**Disclaimer: The following story contains broad generalizations that may or may not be based on real life. (cue Law and Order SVU sound effect)**

By the time you get to be my age you are very well aware there is a vast difference between how men and women approach certain tasks. This is particularly true in how they go about finding a parking spot. Case in point:

Two couples drive out-of-state together to attend a music festival. They arrive in said state and attempt to park somewhere in a multi-story parking garage.  Here is where the difference comes in. Scenario 1: Woman in the driver’s seat. She drives into parking garage, circles around, finds the first parking spot she sees that’ll fit her car, drives in and parks. Pretty simple maneuver. Scenario 2: Man in the driver’s seat. He drives into the parking garage and circles around to the first available spot that’ll fit his car. The big difference is he keeps going.  He’ll drive around in circles as the women in the back seat keep saying, “Hey, there’s a spot….ok never mind….Hey, there’s a spot…..ok never mind….” Finally, after vertigo begins to set in, and she’s regretting the huge breakfast she ate because she fear’s she’s about to see it in reverse–and why DO they call it a Grand Slam??–, the driver finally parks the car and stops… the first parking spot he originally came to. 😀

I hope this made you smile. Always remember you are not alone. I’ll see you again here first thing Monday.


Bringin’ in Da Noise, and Turnin’ Down Da Volume

Let’s talk about noise. I’m not talking about noises that are so ubiquitous we don’t think about them, like birds chirping or the sound of the coffee maker. No, I’m talking about those noises that can drive you NUTS!

For example, today I walked into our bathroom and turned on the light and exhaust fan. Now our exhaust fan occaisonally will sound like a speeding freight train running over a group of shreeking violins. It also sounds as though it could break off and fall to the floor at any moment. Today was no exception. Fortunately I can handle that noise and eventually I know that it goes away on it’s own (Sidenote: If anyone reading this is an expert in exhaust fans and knows why this is happening, please comment below. Thanks!).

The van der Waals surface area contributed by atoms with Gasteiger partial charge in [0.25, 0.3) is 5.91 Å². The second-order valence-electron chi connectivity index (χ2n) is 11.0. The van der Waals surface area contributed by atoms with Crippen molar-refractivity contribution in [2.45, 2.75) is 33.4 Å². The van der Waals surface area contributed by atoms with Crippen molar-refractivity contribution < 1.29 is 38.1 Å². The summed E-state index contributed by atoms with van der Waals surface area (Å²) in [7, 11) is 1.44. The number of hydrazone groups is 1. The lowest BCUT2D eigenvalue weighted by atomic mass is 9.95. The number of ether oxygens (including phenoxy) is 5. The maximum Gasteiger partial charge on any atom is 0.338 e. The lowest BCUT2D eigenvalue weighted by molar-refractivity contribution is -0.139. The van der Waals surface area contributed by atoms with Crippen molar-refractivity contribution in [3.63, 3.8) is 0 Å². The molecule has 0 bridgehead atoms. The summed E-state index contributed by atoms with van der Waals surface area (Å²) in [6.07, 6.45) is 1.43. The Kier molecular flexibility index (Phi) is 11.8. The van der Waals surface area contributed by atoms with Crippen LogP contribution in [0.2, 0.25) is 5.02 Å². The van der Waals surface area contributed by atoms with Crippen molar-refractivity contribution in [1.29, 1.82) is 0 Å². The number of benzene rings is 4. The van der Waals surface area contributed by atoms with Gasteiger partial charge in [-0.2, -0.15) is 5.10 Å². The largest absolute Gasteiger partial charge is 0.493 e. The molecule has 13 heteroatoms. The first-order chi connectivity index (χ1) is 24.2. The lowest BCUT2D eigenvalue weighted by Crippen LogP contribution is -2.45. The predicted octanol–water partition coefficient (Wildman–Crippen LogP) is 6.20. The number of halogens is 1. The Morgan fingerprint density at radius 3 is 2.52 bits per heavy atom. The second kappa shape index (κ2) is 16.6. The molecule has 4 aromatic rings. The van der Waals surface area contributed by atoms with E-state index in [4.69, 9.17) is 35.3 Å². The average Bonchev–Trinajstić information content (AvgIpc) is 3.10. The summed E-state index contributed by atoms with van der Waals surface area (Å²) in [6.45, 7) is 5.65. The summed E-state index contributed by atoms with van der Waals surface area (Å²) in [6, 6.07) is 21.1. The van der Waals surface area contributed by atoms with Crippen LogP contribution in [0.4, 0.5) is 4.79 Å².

Now, there are some noises that I absolutely can’t stand and actually have anxiety over. One of these is balloons popping. Seriously, I. CAN’T. STAND. BALLOONS. Nowadays if someone wants me to work with balloons, I can truthfully tell them, “I can’t, I’m allergic”. Thank you latex allergy! 🙂 I can still be around balloons, but I can’t touch them or my skin will begin to itch. It should be noted that I used to not be allergic, but with many allergies, it showed up later in life.

Balloons have freaked me out for as long as I can remember. I’m always on edge around them and anxious they’ll prematurely burst. This was such a problem when I was a kid that I remember one time my mom took me outside with my siblings–who each had a couple blown up balloons. They stood at the edge of our yard, while I was at the other. They popped one balloon each. Then they moved forward a bit and popped two more. This continued until they were right in front of me. I was able to handle it with little anxiety–as far as I remember. When I grew older I learned it didn’t bother me probably because we were outside, so there wasn’t a place for the sound to bounce off from (ah, science….).